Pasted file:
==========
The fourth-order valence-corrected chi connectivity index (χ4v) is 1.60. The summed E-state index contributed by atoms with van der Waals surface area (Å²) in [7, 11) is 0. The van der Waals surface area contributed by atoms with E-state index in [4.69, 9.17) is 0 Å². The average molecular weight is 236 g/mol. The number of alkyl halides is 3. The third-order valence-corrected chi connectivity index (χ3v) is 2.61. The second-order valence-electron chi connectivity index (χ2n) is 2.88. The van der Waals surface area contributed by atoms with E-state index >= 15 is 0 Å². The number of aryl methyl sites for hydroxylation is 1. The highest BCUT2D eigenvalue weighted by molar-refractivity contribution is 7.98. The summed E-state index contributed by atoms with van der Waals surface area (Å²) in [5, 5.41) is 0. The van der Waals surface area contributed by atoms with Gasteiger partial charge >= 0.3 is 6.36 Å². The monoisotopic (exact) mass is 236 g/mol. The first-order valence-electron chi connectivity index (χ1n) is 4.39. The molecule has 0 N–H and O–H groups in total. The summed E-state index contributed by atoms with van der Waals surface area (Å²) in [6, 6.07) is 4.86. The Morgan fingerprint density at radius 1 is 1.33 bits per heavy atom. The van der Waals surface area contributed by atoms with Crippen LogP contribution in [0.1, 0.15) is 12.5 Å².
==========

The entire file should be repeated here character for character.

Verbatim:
The fourth-order valence-corrected chi connectivity index (χ4v) is 1.60. The summed E-state index contributed by atoms with van der Waals surface area (Å²) in [7, 11) is 0. The van der Waals surface area contributed by atoms with E-state index in [4.69, 9.17) is 0 Å². The average molecular weight is 236 g/mol. The number of alkyl halides is 3. The third-order valence-corrected chi connectivity index (χ3v) is 2.61. The second-order valence-electron chi connectivity index (χ2n) is 2.88. The van der Waals surface area contributed by atoms with E-state index >= 15 is 0 Å². The number of aryl methyl sites for hydroxylation is 1. The highest BCUT2D eigenvalue weighted by molar-refractivity contribution is 7.98. The summed E-state index contributed by atoms with van der Waals surface area (Å²) in [5, 5.41) is 0. The van der Waals surface area contributed by atoms with Gasteiger partial charge >= 0.3 is 6.36 Å². The monoisotopic (exact) mass is 236 g/mol. The first-order valence-electron chi connectivity index (χ1n) is 4.39. The molecule has 0 N–H and O–H groups in total. The summed E-state index contributed by atoms with van der Waals surface area (Å²) in [6, 6.07) is 4.86. The Morgan fingerprint density at radius 1 is 1.33 bits per heavy atom. The van der Waals surface area contributed by atoms with Crippen LogP contribution in [0.1, 0.15) is 12.5 Å².